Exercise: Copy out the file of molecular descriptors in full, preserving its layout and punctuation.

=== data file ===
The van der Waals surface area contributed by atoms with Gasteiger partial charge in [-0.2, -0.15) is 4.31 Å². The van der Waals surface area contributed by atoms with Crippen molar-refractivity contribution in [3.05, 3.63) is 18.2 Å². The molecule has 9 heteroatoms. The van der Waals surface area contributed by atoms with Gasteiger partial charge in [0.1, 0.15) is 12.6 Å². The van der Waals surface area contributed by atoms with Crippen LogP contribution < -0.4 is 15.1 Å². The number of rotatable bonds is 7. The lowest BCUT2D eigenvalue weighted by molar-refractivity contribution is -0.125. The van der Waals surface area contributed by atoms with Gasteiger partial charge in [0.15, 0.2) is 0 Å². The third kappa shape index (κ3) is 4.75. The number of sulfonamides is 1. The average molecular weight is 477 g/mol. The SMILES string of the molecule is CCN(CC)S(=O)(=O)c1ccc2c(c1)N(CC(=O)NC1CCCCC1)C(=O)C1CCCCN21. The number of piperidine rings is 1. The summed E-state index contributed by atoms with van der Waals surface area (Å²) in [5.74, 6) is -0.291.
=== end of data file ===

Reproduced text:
The van der Waals surface area contributed by atoms with Gasteiger partial charge in [-0.2, -0.15) is 4.31 Å². The van der Waals surface area contributed by atoms with Crippen molar-refractivity contribution in [3.05, 3.63) is 18.2 Å². The molecule has 9 heteroatoms. The van der Waals surface area contributed by atoms with Gasteiger partial charge in [0.1, 0.15) is 12.6 Å². The van der Waals surface area contributed by atoms with Crippen LogP contribution < -0.4 is 15.1 Å². The number of rotatable bonds is 7. The lowest BCUT2D eigenvalue weighted by molar-refractivity contribution is -0.125. The van der Waals surface area contributed by atoms with Gasteiger partial charge in [0.15, 0.2) is 0 Å². The third kappa shape index (κ3) is 4.75. The number of sulfonamides is 1. The average molecular weight is 477 g/mol. The SMILES string of the molecule is CCN(CC)S(=O)(=O)c1ccc2c(c1)N(CC(=O)NC1CCCCC1)C(=O)C1CCCCN21. The number of piperidine rings is 1. The summed E-state index contributed by atoms with van der Waals surface area (Å²) in [5.74, 6) is -0.291.